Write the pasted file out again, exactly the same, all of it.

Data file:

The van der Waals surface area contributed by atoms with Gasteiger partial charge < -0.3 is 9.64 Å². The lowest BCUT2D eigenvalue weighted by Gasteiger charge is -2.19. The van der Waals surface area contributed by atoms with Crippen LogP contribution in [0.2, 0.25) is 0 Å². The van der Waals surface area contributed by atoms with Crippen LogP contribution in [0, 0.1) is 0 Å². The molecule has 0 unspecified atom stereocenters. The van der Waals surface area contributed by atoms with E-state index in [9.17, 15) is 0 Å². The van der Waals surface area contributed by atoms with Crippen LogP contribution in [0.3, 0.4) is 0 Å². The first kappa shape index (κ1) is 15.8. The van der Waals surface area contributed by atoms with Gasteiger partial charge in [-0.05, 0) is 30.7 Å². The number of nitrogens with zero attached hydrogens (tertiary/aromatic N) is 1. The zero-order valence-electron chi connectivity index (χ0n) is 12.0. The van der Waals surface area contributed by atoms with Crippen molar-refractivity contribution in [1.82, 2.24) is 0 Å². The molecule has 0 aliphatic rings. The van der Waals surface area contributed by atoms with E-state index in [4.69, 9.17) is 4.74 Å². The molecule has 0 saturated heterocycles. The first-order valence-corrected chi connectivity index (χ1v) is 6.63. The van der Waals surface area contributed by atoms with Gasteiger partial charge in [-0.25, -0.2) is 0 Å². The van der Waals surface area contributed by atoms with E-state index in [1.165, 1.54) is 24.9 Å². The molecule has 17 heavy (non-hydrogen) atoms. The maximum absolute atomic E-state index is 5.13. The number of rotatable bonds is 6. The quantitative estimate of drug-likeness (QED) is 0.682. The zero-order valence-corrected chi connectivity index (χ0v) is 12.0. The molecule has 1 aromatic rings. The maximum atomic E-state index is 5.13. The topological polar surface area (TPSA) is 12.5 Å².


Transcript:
The van der Waals surface area contributed by atoms with Gasteiger partial charge < -0.3 is 9.64 Å². The lowest BCUT2D eigenvalue weighted by Gasteiger charge is -2.19. The van der Waals surface area contributed by atoms with Crippen LogP contribution in [0.2, 0.25) is 0 Å². The van der Waals surface area contributed by atoms with Crippen LogP contribution in [0, 0.1) is 0 Å². The molecule has 0 unspecified atom stereocenters. The van der Waals surface area contributed by atoms with E-state index in [9.17, 15) is 0 Å². The van der Waals surface area contributed by atoms with Crippen LogP contribution in [0.3, 0.4) is 0 Å². The first kappa shape index (κ1) is 15.8. The van der Waals surface area contributed by atoms with Gasteiger partial charge in [-0.05, 0) is 30.7 Å². The number of nitrogens with zero attached hydrogens (tertiary/aromatic N) is 1. The zero-order valence-electron chi connectivity index (χ0n) is 12.0. The van der Waals surface area contributed by atoms with Crippen molar-refractivity contribution in [1.82, 2.24) is 0 Å². The molecule has 0 aliphatic rings. The van der Waals surface area contributed by atoms with E-state index in [4.69, 9.17) is 4.74 Å². The molecule has 0 saturated heterocycles. The first-order valence-corrected chi connectivity index (χ1v) is 6.63. The van der Waals surface area contributed by atoms with Gasteiger partial charge in [-0.25, -0.2) is 0 Å². The van der Waals surface area contributed by atoms with E-state index in [1.165, 1.54) is 24.9 Å². The molecule has 17 heavy (non-hydrogen) atoms. The maximum absolute atomic E-state index is 5.13. The number of rotatable bonds is 6. The quantitative estimate of drug-likeness (QED) is 0.682. The zero-order valence-corrected chi connectivity index (χ0v) is 12.0. The molecule has 1 aromatic rings. The maximum atomic E-state index is 5.13. The topological polar surface area (TPSA) is 12.5 Å².